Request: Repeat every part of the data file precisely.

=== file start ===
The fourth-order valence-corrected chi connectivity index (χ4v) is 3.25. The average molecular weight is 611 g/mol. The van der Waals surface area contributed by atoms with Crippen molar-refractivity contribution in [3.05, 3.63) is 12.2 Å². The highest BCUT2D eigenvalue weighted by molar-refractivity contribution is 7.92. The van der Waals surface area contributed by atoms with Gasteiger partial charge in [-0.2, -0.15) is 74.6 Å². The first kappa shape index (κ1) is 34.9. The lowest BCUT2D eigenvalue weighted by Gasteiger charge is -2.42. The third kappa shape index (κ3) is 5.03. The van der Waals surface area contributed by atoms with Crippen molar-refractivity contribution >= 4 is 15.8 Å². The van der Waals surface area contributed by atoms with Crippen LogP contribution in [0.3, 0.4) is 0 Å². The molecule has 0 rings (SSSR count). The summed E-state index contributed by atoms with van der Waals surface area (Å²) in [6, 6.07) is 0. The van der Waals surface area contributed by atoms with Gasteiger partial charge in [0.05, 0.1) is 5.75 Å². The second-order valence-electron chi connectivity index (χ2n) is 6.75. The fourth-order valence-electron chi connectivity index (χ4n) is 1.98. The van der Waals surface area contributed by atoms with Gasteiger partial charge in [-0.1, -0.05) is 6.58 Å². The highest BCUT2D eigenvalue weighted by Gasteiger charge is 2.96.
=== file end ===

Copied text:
The fourth-order valence-corrected chi connectivity index (χ4v) is 3.25. The average molecular weight is 611 g/mol. The van der Waals surface area contributed by atoms with Crippen molar-refractivity contribution in [3.05, 3.63) is 12.2 Å². The highest BCUT2D eigenvalue weighted by molar-refractivity contribution is 7.92. The van der Waals surface area contributed by atoms with Gasteiger partial charge in [-0.2, -0.15) is 74.6 Å². The first kappa shape index (κ1) is 34.9. The lowest BCUT2D eigenvalue weighted by Gasteiger charge is -2.42. The third kappa shape index (κ3) is 5.03. The van der Waals surface area contributed by atoms with Crippen molar-refractivity contribution >= 4 is 15.8 Å². The van der Waals surface area contributed by atoms with Crippen LogP contribution in [0.3, 0.4) is 0 Å². The molecule has 0 rings (SSSR count). The summed E-state index contributed by atoms with van der Waals surface area (Å²) in [6, 6.07) is 0. The van der Waals surface area contributed by atoms with Gasteiger partial charge in [0.05, 0.1) is 5.75 Å². The second-order valence-electron chi connectivity index (χ2n) is 6.75. The fourth-order valence-electron chi connectivity index (χ4n) is 1.98. The van der Waals surface area contributed by atoms with Gasteiger partial charge in [-0.1, -0.05) is 6.58 Å². The highest BCUT2D eigenvalue weighted by Gasteiger charge is 2.96.